Sunshine for the Poor + That Old Dream That Moves

2001, France, 55m/51m, 35mm

Showtimes & Tickets

Screened May 9, 2019

Part of the program

We present a 35mm double bill from acclaimed queer French filmmaker Alain Guiraudie (Stranger by the Lake). Selected by artist Shahryar Nashat in partnership with the Swiss Institute, on the occasion of Nashat’s first institutional New York exhibition, currently on view. The films will be introduced by writer Bruce Benderson.

Sunshine for the Poor (Du soleil pour les gueux)
France, 2001, 55m, 35mm

Roaming a pastoral landscape, a cast of characters resembling figures from Alice in Wonderland contemplate their burdens, past failures, and mundane lives as they search for a mythical vampire-sheep hybrid—with Guiraudie himself as a shepherd. A verdant, gently existential romp.

In French with English subtitles

Followed by:

That Old Dream That Moves (Ce vieux rêve qui bouge)
France, 2001, 51m, 35mm

A young man arrives at a factory about to be demolished. As he begins to dismantle the machinery, his fellow workers develop a curious attraction to him. Ever attuned to everyday social exchange and the unknowability of desire, Guiraudie’s fixed, unobtrusive camera and eye for lush landscapes convey a deep empathy for the working class, as the sinuous storytelling surprises moment to moment. Jean-Luc Godard anointed it the best movie in Cannes in 2001.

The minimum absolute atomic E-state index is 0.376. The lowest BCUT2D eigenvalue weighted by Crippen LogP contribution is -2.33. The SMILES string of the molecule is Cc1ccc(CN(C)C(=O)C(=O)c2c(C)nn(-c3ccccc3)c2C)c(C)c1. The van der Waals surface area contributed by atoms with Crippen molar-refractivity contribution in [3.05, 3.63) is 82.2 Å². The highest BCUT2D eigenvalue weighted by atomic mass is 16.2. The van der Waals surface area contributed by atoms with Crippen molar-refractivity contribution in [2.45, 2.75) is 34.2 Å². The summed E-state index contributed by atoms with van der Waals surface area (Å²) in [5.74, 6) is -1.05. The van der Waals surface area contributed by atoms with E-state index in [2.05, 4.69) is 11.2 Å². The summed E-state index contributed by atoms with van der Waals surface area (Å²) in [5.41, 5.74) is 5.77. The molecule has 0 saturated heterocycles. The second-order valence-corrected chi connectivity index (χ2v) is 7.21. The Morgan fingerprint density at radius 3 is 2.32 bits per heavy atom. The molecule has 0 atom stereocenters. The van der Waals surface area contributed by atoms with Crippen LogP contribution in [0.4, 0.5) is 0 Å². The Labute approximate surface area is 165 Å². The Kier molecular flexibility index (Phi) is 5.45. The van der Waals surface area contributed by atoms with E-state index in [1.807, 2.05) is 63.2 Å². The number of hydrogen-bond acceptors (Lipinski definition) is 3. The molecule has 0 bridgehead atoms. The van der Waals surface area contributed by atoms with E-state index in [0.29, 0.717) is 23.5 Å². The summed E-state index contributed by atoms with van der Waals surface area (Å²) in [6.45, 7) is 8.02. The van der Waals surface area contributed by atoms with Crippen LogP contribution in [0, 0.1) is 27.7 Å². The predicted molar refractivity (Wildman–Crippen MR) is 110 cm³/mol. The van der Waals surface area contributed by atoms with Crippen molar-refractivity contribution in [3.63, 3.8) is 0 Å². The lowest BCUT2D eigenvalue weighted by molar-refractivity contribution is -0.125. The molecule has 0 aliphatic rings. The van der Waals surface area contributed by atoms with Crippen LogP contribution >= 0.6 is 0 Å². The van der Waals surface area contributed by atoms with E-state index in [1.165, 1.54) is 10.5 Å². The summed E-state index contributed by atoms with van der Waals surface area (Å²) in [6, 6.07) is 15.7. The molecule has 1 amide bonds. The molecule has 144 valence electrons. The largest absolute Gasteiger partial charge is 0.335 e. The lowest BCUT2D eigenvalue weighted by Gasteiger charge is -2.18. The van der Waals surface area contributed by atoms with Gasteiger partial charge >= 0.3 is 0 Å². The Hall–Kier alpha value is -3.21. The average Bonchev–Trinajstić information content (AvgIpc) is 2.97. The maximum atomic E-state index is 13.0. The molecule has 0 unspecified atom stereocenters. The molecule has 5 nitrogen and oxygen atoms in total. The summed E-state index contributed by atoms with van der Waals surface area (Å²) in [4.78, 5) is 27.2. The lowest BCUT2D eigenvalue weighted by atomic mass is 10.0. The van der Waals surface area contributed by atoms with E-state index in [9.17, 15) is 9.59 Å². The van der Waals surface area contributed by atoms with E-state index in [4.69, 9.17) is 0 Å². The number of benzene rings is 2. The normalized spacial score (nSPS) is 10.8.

In French with English subtitles

“Alain Guiraudie knows how to film desire.  When asked about the role of desire in his films, he simply said that it is something mysterious that pushes us against each other. His movies illustrate this sentiment. Alain Guiraudie’s characters, settings, and objects are always multivalent. No one is ever just one thing. For Guiraudie, an embrace hides a chokehold, an enemy becomes a partner, and a stare can be both a warning and an invitation. Alain Guiraudie’s films portray a world where people are driven by the need to be close to one another. The technician named Jacques in Guiraudie’s Ce vieux rêve qui bouge at one moment says, “When I want someone, I want someone.” Which is all to say that if he gives up on desire, then he gives up on everything else. I hope you enjoy the screening.” -Shahryar Nashat
Bruce Benderson is an award-winning novelist, essayist, and translator. His long memoir, The Romanian: Story of an Obsession, won the French literary prize, the Prix de Flore, in 2004. Other publications include the essay collection Sex and Isolation, the novels Pacific Agony and User, and the story collection Pretending to Say No. He has also written for The New York Times, Vogue Hommes, The Wall Street Journal, and countless other magazines and newspapers. He is the translator of fifteen books from the French. His story collection Urban Gothic is forthcoming from Itna Press.

A film by Alain Guiraudie

[Guiraudie’s films are] as subtly erotic as [they are] uncompromising and eccentric.”


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